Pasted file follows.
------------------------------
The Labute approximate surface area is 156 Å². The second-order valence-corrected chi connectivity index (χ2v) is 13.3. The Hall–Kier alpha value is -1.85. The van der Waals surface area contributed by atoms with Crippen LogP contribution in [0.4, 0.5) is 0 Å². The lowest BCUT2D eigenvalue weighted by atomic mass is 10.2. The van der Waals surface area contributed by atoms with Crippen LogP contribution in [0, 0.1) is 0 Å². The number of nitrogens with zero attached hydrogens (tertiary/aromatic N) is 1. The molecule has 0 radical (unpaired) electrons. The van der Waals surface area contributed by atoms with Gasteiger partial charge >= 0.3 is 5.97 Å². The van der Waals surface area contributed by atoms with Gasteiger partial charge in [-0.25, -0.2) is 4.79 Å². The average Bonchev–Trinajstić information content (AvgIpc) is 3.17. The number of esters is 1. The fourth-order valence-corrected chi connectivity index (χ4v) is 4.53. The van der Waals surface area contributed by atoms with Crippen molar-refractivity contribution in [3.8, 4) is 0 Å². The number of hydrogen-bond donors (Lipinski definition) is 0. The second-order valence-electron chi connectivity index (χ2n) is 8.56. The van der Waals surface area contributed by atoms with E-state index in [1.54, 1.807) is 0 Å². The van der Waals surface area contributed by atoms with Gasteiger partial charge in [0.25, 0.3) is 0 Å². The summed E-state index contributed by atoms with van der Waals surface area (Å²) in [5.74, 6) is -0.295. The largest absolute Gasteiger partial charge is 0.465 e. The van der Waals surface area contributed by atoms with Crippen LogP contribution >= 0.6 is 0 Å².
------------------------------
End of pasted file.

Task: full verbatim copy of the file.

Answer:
The Labute approximate surface area is 156 Å². The second-order valence-corrected chi connectivity index (χ2v) is 13.3. The Hall–Kier alpha value is -1.85. The van der Waals surface area contributed by atoms with Crippen LogP contribution in [0.4, 0.5) is 0 Å². The lowest BCUT2D eigenvalue weighted by atomic mass is 10.2. The van der Waals surface area contributed by atoms with Crippen LogP contribution in [0, 0.1) is 0 Å². The number of nitrogens with zero attached hydrogens (tertiary/aromatic N) is 1. The molecule has 0 radical (unpaired) electrons. The van der Waals surface area contributed by atoms with Gasteiger partial charge >= 0.3 is 5.97 Å². The van der Waals surface area contributed by atoms with Gasteiger partial charge in [-0.25, -0.2) is 4.79 Å². The average Bonchev–Trinajstić information content (AvgIpc) is 3.17. The number of esters is 1. The fourth-order valence-corrected chi connectivity index (χ4v) is 4.53. The van der Waals surface area contributed by atoms with Crippen molar-refractivity contribution in [3.8, 4) is 0 Å². The number of hydrogen-bond donors (Lipinski definition) is 0. The second-order valence-electron chi connectivity index (χ2n) is 8.56. The van der Waals surface area contributed by atoms with E-state index in [1.54, 1.807) is 0 Å². The van der Waals surface area contributed by atoms with Gasteiger partial charge in [0.25, 0.3) is 0 Å². The summed E-state index contributed by atoms with van der Waals surface area (Å²) in [5.74, 6) is -0.295. The largest absolute Gasteiger partial charge is 0.465 e. The van der Waals surface area contributed by atoms with Crippen LogP contribution >= 0.6 is 0 Å².